An unseen portrait by Spanish impressionist painter Pablo Picasso of his lover and muse Marie-Thérèse Walter will soon be unveiled in public and put up for auction for the first time later this month. The charcoal sketch, which was part of the artists’ personal collection until his death, will be sold for an estimated £6m-£9m, The Guardian reported.
The 1931 portrait, titled Femme endormie, was inherited by Picasso’s son Bernard following his demise. It was later bought by its present owner in 1986 and has remained part of a private collection, which is yet to be publicly exhibited. The sketch will now be sold to the highest bidder at an event organised by international auction house Sotheby’s on July 28.
Helena Newman, worldwide head of Sotheby’s impressionist and modern art department told The Guardian that the drawing is “an absolute gem, it is so exquisitely beautiful.” “He has applied a technique which gives an incredible intimacy to the work.”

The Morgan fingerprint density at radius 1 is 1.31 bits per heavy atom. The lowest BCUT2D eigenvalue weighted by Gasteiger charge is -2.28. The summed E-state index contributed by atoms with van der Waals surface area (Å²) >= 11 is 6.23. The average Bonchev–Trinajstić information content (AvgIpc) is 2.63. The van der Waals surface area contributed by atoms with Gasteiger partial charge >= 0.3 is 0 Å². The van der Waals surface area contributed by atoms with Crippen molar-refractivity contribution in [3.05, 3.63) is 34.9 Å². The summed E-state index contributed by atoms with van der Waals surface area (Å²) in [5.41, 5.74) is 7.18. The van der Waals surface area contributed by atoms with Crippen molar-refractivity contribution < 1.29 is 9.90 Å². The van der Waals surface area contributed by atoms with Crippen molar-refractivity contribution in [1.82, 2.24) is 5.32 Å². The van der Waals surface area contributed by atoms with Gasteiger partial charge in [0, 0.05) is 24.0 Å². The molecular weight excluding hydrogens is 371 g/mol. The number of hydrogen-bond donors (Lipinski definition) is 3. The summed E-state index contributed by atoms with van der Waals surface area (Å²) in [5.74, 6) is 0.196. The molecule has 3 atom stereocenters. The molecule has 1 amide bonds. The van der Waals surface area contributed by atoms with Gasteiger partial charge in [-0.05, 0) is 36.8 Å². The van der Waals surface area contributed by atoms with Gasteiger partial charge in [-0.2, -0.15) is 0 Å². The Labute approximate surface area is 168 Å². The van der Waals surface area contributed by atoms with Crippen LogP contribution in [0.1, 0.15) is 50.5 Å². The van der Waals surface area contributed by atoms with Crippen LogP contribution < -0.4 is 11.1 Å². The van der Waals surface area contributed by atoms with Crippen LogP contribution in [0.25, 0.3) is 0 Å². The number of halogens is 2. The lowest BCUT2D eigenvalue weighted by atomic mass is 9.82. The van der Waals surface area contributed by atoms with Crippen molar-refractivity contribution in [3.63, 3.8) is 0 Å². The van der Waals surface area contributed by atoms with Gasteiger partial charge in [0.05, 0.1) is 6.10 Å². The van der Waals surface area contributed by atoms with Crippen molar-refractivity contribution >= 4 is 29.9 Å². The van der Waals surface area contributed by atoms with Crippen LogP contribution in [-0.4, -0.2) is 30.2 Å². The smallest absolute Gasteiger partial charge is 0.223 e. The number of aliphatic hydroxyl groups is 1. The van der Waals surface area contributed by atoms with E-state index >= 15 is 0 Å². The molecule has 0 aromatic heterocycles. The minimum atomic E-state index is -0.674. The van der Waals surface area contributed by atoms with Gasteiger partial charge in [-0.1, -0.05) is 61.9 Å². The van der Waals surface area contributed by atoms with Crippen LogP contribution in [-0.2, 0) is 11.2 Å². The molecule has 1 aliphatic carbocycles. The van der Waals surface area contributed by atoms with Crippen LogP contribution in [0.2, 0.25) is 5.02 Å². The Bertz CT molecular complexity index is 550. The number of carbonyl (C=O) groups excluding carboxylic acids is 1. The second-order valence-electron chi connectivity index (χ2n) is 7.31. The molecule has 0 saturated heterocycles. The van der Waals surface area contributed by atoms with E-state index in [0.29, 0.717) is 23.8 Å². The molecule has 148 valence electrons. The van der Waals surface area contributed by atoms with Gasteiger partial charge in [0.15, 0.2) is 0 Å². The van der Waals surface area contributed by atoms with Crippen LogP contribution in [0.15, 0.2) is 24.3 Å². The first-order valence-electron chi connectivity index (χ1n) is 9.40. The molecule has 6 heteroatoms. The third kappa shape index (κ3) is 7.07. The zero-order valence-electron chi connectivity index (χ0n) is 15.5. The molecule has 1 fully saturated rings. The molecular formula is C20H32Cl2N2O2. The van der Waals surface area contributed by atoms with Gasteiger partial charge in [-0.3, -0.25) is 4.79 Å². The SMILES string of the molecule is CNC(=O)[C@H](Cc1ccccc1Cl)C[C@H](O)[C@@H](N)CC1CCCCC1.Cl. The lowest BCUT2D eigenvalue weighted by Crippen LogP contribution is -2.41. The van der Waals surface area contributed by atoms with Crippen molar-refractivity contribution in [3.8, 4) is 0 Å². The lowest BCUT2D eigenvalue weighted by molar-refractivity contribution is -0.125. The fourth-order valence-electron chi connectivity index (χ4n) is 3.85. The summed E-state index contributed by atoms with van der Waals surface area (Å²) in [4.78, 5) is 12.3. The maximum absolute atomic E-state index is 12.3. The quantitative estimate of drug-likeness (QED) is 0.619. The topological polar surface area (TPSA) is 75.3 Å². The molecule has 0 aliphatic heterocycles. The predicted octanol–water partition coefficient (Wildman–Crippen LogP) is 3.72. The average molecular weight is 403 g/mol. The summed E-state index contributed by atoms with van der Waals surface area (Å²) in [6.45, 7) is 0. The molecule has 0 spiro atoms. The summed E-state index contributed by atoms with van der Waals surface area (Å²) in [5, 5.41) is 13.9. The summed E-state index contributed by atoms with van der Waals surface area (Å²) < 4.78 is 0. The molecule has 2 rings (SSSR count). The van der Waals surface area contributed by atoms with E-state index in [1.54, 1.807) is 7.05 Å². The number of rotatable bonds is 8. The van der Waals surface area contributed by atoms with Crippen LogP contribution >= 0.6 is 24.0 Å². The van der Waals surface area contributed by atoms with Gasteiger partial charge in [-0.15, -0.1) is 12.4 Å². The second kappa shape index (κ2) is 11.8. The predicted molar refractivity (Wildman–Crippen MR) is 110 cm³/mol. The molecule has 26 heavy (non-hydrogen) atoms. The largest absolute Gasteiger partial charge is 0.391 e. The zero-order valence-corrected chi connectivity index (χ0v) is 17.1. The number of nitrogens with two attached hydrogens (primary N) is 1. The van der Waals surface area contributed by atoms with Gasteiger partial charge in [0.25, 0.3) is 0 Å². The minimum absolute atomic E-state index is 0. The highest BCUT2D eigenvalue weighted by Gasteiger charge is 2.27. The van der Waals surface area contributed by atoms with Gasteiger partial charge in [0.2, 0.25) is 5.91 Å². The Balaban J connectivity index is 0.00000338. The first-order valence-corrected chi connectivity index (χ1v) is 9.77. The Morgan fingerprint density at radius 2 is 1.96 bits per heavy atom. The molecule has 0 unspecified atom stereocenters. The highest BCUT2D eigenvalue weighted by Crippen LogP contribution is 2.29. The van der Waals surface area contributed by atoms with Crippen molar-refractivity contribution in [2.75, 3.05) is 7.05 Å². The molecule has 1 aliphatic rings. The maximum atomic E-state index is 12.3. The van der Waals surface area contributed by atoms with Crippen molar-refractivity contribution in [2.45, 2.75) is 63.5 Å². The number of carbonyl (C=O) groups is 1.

“It’s charcoal and is effectively the hand literally almost caressing her. It is just wonderful, it looks back to the great drawings of the Renaissance yet it is so incredibly modern and free and spontaneous and direct. It is like you are looking over his shoulder as he is drawing it,” she added.
Picasso’s long-running affair with Marie-Thérèse Walter was said to have inspired a number of his paintings and sculptures. Picasso was 45 years old and in an unhappy marriage when he first saw Marie through the window of an art gallery in Paris in 1927. Their relationship began soon after and lasted a few decades.
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